Here’s the first of a series of posts to document an evolvingÂ participatory geography project. Year 8 students will annotate their local area with QR codes that link to web-based work exploring their relationship with place.
More on QR code at wikipedia
Introducing the project
The project began with a question for the class “What do you think is meant by the term “Personal Geography?” Having elucidated a number of very interesting and perceptive comments from the students, we settled on the idea that the places in which we grow up shape our values and attitudes, and the way we percieve the wider world.
Next, we watched a short video…
Fortunately none of the students had seen the clip, and although one or two had heard of the rider Danny MacAskill, nobody knew anything about him. Without giving away any clues, I asked the class to make some inferences about the place where MacAskill had been brought up. The class was almost unamimous in their view that it must have been a rural community. There were many reasons including:
“There can’t have been much to do around his house, so he got into riding”
“He didn’t have many friends when he was growing up”
“It would be too dangerous to learn his skills in city streets”
“He treats the city like a playground”
There are a number of framed pictures of various places on my classroom wall and it didn’t take too long for the class to identify correctly the photograph of the place where Danny MacAskill grew up – the Isle of Skye…
The discussion re-focussed on the idea that many of the objects in our surroundings become familiar, to the point where we cease to notice they exist. However to a skater or bike rider, the same objects become challenges and opportunities. The concept extends to anyone who uses a place for a particular purpose. A dog walker and a surfer arriving at the same beach are focussed on completely different aspects of the environment. Those students who take the bus to school don’t connect with their surroundings in the same way that students who walk to school do. We also discussed ideas of psycho-geography; the way in which places inspire an emotional response.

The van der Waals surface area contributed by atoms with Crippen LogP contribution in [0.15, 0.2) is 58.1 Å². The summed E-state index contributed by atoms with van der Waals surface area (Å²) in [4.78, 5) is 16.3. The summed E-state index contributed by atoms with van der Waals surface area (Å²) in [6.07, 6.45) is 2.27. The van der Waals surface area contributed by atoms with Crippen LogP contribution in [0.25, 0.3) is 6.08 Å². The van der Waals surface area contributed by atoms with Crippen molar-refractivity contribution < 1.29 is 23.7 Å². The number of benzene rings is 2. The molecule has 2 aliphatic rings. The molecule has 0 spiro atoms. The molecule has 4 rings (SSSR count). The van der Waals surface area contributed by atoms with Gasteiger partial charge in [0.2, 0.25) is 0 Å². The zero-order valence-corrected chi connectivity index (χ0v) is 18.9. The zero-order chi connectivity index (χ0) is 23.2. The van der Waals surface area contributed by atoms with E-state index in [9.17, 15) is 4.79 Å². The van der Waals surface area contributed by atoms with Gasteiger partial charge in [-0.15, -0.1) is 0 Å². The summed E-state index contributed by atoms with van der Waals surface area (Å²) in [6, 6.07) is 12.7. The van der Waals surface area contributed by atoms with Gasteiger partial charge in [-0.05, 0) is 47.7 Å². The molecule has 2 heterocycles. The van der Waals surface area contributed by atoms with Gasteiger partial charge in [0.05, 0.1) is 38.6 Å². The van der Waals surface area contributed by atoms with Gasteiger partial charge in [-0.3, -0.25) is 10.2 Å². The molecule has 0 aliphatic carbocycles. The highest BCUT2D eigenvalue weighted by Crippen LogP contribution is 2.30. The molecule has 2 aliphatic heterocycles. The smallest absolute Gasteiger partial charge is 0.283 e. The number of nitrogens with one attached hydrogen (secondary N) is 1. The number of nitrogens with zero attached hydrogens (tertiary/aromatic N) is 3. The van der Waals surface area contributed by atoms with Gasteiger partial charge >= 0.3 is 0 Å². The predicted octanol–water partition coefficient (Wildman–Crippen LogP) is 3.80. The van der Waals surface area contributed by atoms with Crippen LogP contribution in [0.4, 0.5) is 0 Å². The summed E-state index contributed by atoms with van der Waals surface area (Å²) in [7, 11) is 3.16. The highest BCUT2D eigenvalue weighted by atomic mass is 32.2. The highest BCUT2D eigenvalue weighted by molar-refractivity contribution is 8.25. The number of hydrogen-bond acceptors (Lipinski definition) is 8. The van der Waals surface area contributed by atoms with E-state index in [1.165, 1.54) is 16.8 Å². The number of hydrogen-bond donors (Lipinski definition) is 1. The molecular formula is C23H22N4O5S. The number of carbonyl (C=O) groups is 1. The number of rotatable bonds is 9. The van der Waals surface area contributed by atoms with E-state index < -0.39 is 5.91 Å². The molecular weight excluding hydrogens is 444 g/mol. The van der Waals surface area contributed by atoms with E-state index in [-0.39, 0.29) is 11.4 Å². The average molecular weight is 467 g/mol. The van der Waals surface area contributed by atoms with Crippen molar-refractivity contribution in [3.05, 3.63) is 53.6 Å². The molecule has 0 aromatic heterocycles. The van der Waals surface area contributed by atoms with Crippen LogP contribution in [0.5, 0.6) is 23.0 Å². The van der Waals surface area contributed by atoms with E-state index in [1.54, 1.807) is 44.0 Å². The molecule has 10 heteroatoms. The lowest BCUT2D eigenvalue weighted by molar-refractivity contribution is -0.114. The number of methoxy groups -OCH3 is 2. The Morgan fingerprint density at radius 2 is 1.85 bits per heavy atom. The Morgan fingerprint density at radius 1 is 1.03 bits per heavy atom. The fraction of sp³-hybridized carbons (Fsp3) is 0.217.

The aims of the project
I then pitched the idea of the fieldwork project to the class. The aim is to get the students to consider their connections with the immediate environment. They have been challenged to devise a piece of work that will be published on the internet, and connected with the actual location via QR code markers.
Students were given a sheet on which they could sketch out their proposals. I knew that some suggestions might need to be vetoed, or require parental consent. The suggestions were brilliant – in fact I have rarely been quite so excited by the prospect of a fieldwork investigation. Ideas included:
“Cloud 9” A poem about a favourite shop
“Memories locked inside me” – looking at the places that hold my menmories
“A movie about the parts of the town that make me angry”
“Places to ride and jump on bikes” – the outcome will be a map
“Unique Wellington” – a photo essay looking at the aspects of the local area that are unique
“A map of trees my stepdad has worked on or cut down”
“Improving the local park” – a series of interviews and videos about the problems of the local park
“Secret stories of the squared bench” – an intriguing idea for telling some of the events that have occured at Wellington’s favourite hang-out spot
The various outcomes planned include poems, maps, stories photos and videos. I was struck by how intensely personal some of the planned projects are. The “secret stories” idea is uncannily reminiscent of the opening lines in the seminal Headmap Manifesto (link to archived version) from several years ago that presaged the arrival of location-aware mobile computing devices and the socialÂ implications of augmented realities and ubiquitous wireless internet. For the first time the notorious “squared bench” will be able to tell of some of the funny stories to passing adults that regard it as “just a bench”
The students will be working on their projects mainly in their spare time, though I’ll teach them how to create a Google My Map and the other ICT skills that may be needed. The next stage is to spread the word about QR codes via the local paper – since it would be great to engage members of the public into downloading a QR code reader for their phone and maybe even commenting on the students work – which is likely to be uploaded toÂ Posterous.
QR codes were discussed at the inaugural Geography Flash Meet – see this page for the archive